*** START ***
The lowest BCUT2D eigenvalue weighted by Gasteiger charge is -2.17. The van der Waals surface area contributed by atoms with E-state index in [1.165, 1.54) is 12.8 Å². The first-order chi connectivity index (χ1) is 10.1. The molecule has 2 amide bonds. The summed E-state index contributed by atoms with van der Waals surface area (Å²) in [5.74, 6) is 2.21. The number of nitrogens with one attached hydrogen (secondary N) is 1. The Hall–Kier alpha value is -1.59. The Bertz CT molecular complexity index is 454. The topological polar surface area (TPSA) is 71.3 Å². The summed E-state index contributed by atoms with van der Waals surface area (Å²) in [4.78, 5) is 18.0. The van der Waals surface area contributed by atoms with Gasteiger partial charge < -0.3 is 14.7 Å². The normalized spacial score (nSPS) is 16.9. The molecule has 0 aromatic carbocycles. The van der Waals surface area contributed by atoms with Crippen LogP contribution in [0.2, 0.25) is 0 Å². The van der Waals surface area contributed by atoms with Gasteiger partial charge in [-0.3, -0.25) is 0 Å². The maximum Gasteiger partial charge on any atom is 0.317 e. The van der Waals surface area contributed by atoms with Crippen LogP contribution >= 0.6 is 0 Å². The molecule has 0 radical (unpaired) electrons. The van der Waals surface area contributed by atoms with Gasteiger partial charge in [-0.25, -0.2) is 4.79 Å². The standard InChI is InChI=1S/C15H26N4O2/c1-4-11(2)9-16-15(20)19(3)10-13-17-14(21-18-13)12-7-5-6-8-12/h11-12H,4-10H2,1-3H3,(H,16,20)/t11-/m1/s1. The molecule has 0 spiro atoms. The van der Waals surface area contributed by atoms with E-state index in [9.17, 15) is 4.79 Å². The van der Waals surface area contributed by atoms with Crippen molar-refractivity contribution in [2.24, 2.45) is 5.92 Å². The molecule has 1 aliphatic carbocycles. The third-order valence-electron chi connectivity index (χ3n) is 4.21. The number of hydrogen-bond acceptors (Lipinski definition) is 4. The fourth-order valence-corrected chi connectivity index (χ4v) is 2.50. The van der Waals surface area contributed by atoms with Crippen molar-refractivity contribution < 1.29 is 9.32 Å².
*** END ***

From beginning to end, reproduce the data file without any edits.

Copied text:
The lowest BCUT2D eigenvalue weighted by Gasteiger charge is -2.17. The van der Waals surface area contributed by atoms with E-state index in [1.165, 1.54) is 12.8 Å². The first-order chi connectivity index (χ1) is 10.1. The molecule has 2 amide bonds. The summed E-state index contributed by atoms with van der Waals surface area (Å²) in [5.74, 6) is 2.21. The number of nitrogens with one attached hydrogen (secondary N) is 1. The Hall–Kier alpha value is -1.59. The Bertz CT molecular complexity index is 454. The topological polar surface area (TPSA) is 71.3 Å². The summed E-state index contributed by atoms with van der Waals surface area (Å²) in [4.78, 5) is 18.0. The van der Waals surface area contributed by atoms with Gasteiger partial charge < -0.3 is 14.7 Å². The normalized spacial score (nSPS) is 16.9. The molecule has 0 aromatic carbocycles. The van der Waals surface area contributed by atoms with Crippen LogP contribution in [0.2, 0.25) is 0 Å². The van der Waals surface area contributed by atoms with Gasteiger partial charge in [-0.3, -0.25) is 0 Å². The maximum Gasteiger partial charge on any atom is 0.317 e. The van der Waals surface area contributed by atoms with Crippen LogP contribution >= 0.6 is 0 Å². The molecule has 0 radical (unpaired) electrons. The van der Waals surface area contributed by atoms with Gasteiger partial charge in [-0.25, -0.2) is 4.79 Å². The standard InChI is InChI=1S/C15H26N4O2/c1-4-11(2)9-16-15(20)19(3)10-13-17-14(21-18-13)12-7-5-6-8-12/h11-12H,4-10H2,1-3H3,(H,16,20)/t11-/m1/s1. The molecule has 0 spiro atoms. The van der Waals surface area contributed by atoms with E-state index in [9.17, 15) is 4.79 Å². The van der Waals surface area contributed by atoms with Crippen molar-refractivity contribution in [2.24, 2.45) is 5.92 Å². The molecule has 1 aliphatic carbocycles. The third-order valence-electron chi connectivity index (χ3n) is 4.21. The number of hydrogen-bond acceptors (Lipinski definition) is 4. The fourth-order valence-corrected chi connectivity index (χ4v) is 2.50. The van der Waals surface area contributed by atoms with Crippen molar-refractivity contribution < 1.29 is 9.32 Å².